Jen, Occupational Therapist

A typical day in the Regaining Independence Service.

I'm an Occupational Therapist [OT] in the Regaining Independence Service [RIS] and I've worked for West Sussex County Council (WSCC) for about seven years.

The RIS is a six-week reablement service. It’s a busy environment, which I enjoy and I meet a range of people with a range of wishes and needs.

My day will often start by liaising with our senior OT practitioner and prioritising who might need to be seen that day. I may well then go and do initial OT assessments, which involves meeting a person in their home and agreeing with them a set of goals they would like to work on over that six-week period. The RIS works with the individual on what is important for them and their wellbeing and we always stress how key this is.

On agreeing these goals with the individual, I will then work alongside a team of reablement assistants to help implement them. Reablement assistants are not carers, as they don’t go into people’s homes and do things for them. Instead, they are specifically trained to take a hands-off approach, encouraging a person to do things independently.

As a service, we do take a community approach, as we don't solely just support someone in their home. For example, I’d support anyone that wanted to attend an art class in the community. It’s important to help people to get that sense of community.

I regularly review progress, which will include doing observational assessments and getting feedback from the reablement assistants I’m working with. Hopefully, over those six weeks, a lot of people will have achieved everything they want to and I can leave them to get on with how they want to live and doing what they want to do. If they don't achieve all that they want, then I support them to look for a long-term package of care. I support people to a point of either independence or with long-term support in place.

As part of my day in RIS, I will do work that contributes to my continuing professional development [CPD] and I incorporate a lot of evidence-based practice into what I do. Once a month, I take part in a 'Brunch and Learn' with colleagues, where we take the opportunity to talk through a case that went well, or we could have improved upon. We use the problem-based learning (PBL) approach where we’ll pick apart what we did, review the latest evidence and guidelines (including the Royal College of Occupational Therapists) and we'll all come back the following month and feed that into a reflection to learn from in future.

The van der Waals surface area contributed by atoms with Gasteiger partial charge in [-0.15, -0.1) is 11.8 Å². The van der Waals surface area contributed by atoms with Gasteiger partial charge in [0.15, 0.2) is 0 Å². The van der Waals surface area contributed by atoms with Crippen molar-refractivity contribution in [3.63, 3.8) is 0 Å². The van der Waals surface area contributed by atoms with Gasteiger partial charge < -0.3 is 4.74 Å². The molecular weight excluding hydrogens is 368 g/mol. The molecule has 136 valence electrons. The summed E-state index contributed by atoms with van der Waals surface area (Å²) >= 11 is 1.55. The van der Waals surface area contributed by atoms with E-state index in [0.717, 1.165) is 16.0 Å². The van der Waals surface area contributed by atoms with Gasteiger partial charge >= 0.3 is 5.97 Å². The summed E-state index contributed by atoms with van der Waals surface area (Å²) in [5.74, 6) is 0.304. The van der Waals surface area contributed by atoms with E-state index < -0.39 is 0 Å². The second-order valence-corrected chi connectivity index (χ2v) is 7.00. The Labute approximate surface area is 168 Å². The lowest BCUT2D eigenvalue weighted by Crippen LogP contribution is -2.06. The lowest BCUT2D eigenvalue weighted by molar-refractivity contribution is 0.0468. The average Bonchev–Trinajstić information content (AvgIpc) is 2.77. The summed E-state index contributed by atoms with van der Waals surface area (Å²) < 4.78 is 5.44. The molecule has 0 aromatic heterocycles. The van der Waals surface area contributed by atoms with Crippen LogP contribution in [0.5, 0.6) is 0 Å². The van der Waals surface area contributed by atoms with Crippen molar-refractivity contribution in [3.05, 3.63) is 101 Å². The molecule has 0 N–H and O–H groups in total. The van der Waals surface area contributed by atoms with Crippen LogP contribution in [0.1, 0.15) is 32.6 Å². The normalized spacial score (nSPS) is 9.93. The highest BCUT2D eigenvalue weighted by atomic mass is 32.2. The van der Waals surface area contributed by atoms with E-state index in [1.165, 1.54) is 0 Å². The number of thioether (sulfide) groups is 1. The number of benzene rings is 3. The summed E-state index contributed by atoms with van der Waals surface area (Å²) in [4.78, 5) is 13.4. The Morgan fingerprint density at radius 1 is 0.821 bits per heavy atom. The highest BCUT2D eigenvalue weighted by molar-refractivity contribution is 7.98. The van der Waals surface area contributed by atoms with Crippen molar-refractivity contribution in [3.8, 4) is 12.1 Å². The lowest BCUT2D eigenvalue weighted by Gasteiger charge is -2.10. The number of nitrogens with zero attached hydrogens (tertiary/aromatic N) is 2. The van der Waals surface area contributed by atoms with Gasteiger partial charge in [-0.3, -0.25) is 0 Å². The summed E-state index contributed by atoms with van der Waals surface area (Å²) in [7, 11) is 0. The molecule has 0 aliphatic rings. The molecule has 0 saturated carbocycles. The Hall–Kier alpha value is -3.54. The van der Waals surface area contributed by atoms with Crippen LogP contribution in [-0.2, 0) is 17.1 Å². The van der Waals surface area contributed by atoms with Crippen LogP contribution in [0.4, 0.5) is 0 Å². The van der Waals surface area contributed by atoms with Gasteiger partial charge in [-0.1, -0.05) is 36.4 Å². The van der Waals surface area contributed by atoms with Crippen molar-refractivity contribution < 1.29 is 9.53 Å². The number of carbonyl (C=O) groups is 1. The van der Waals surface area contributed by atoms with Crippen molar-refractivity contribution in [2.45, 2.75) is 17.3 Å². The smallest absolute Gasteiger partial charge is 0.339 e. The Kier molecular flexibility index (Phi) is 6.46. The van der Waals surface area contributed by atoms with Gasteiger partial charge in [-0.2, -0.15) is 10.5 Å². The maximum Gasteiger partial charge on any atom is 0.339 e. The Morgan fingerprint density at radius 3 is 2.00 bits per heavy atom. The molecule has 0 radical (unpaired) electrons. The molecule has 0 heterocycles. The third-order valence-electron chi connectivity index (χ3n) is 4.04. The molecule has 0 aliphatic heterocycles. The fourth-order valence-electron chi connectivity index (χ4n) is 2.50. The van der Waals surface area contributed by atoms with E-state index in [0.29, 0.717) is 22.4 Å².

More service-wide, we have our Putting Evidence into Practice (PEP) group, where a representative from each team within the occupational therapy service will attend and the outcomes of those meetings are then shared with the rest of the teams. As a service, CPD time is very important and I feel very lucky to be able to focus a significant amount of my time doing this.

During a typical day, I would probably also have supervision. As an OT, I both supervise others and I receive supervision. We support individuals in their community with their wellbeing, but equally we practice that with our staff.

Always on the agenda for supervision, is staff's wellbeing, what their training needs are and the opportunity to reflect on cases. In terms of the training, we have excellent links with our Learning and Development Team and a wide range of opportunities for development that support us to be the best we can be. We have excellent moving handling training for example, which is so invaluable.

Find out more about working in occupational therapy and view our current vacancies.

Last updated:
6 July 2022
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